Travelling in Iceland

The information on this website comes from a guided tour as well as from individually planned trips. Guided bustours are suitable for travellers being the first time in Iceland to learn something about the country and its points of interest. Iceland can be travelled on serveral ways such as on feet, by bicycle. by camper or simply by car. Parts of the ways can also be done on horseback or by ship or boot.

The Icelandic ring road is more than 1300 km long and follows mainly the coast around the island. Almost all parts of this road are paved and have one lane in each direction. This road and a lot more in flat regions are passable in normal passenger cars and plenty of the points of interest can be reached. There are also a lot of gravel roads apart from the main road that can be driven by two-wheel-driven cars. Most of the smaller bridges are single lane and made of wood and/or steel even on the ring road. The speed limit is 90 km/h on paved roads and 80 km/h on gravel roads. Even this speed can be too high for the roads ahead, so please slow down when changing from paved roads to gravel roads.

When travelling mainly apart from the main roads it is more relaxing to use a four-wheel-drive vehicle, because the surface of the gravel roads is often very loose, especially along the sides of the roads. Highland roads require 4x4 cars with more ground clearance, such as jeeps. Those roads are marked with an "F" before the road number. Highland roads are open only during the summertime. They usually open in the beginning of June but also depending on weather conditions and other circumstances. Mud and snow can make the roads completely impassable even in summertime. For some mountain roads it is strongly advised that two or more cars travel together. You are also advised to use detailed maps and it is recommended to rent a GPS with your rental car, because GPS devices with maps of North America or Europe do generally not contain detailed maps of the Icelandic highlands. But they are suitable for travelling on main roads in Iceland.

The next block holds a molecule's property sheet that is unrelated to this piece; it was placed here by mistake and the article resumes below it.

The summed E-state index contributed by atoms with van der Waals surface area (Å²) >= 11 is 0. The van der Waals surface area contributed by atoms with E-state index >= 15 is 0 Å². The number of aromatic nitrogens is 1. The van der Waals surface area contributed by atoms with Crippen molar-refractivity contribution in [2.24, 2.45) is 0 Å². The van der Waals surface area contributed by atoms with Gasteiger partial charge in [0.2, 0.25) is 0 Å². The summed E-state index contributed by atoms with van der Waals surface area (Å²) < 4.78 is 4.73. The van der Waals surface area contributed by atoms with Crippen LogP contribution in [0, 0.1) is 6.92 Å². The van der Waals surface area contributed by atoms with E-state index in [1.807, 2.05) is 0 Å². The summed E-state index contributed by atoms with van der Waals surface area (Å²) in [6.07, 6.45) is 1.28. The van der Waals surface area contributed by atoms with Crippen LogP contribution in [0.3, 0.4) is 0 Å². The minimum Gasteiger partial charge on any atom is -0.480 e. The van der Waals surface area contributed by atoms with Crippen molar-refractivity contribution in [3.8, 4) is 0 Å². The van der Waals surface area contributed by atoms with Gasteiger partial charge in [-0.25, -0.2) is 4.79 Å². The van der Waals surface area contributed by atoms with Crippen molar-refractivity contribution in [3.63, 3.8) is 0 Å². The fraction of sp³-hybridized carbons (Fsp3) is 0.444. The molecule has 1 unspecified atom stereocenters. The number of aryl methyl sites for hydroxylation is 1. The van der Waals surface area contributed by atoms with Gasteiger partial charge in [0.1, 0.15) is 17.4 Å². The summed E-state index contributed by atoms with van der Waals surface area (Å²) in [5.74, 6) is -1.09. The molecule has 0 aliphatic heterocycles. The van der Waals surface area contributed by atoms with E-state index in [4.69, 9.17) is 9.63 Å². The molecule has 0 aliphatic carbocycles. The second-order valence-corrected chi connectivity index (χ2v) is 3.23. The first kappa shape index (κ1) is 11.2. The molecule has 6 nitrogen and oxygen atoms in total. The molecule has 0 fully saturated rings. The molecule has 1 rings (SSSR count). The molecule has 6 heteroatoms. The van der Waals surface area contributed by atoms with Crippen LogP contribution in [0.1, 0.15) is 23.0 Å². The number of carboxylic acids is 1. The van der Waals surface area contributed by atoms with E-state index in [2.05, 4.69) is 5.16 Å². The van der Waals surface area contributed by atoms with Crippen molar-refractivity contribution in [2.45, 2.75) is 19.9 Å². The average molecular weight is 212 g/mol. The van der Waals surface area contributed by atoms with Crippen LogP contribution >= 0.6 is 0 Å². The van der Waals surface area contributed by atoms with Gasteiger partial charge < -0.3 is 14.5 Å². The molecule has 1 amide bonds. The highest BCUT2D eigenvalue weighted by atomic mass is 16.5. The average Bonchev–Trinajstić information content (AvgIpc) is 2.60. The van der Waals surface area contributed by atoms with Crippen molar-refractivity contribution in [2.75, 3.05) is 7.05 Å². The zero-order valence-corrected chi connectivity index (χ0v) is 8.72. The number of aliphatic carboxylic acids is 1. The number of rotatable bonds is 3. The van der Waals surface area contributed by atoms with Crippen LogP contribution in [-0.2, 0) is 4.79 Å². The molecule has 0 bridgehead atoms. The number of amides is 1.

Many rivers in the highland have no bridges, and those bridged are usually only wide enough for one car at a time. Crossing rivers should be attempted only in four-wheel-drive vehicles, such as jeeps. Keep in mind that fords through glacial rivers keep changing. They usually have less water in the mornings. On warm summer days, the flow increases as the day progresses. Heavy rainfall often causes river water to rise, sometimes making them impassable even for large and modified vehicles. That makes it necessary to examine its velocity, depth and bottom by wading into it. Never ever drive into water deeper than the diameter of the wheels and always try to keep the engine running even if stuck. Underestimating the water power in rivers has caused fatalities in the past

There are petrol stations in all bigger towns/cities and many smaller villages, but there are no filling stations in the highland except Hveravellir and Hrauneyjar on the way to Landmannalaugar. It is always a good idea, filling up the car before starting a longer tour even on the main roads to keep flexible. Keep this in mind if you plan driving in the highlands and take jerry cans for longer drives in the highlands. You should also keep in mind that journeys on highland roads and above all on mountain tracks take usually much longer and the cars need more fuel than expected. According to my expierence an average speed of around 30 km/h on highland roads is suitable for planning a trip. On really bad mountain tracks the speed can be at walking pace to prevent any damage to the car. Consider, the slower you drive the more you see..

Driving outside marked trails is prohibited and is subject to nature conservation law. Make sure that you have enough food and drinks as well as warm clothes for an emergency if you are forced to spend a night in the highlands. Note, this is just basic information. Make sure that you are well informed and equipped when driving in the Icelandic highland.

The native language in Iceland is Icelandic, but English and Danish are very common. When you book a guided bustour at your local travel agency, they are normally guided in your native language. International groups are usually guided in English. Creditcards are largely accepted. Some smaller accommodations accept payment by cash only.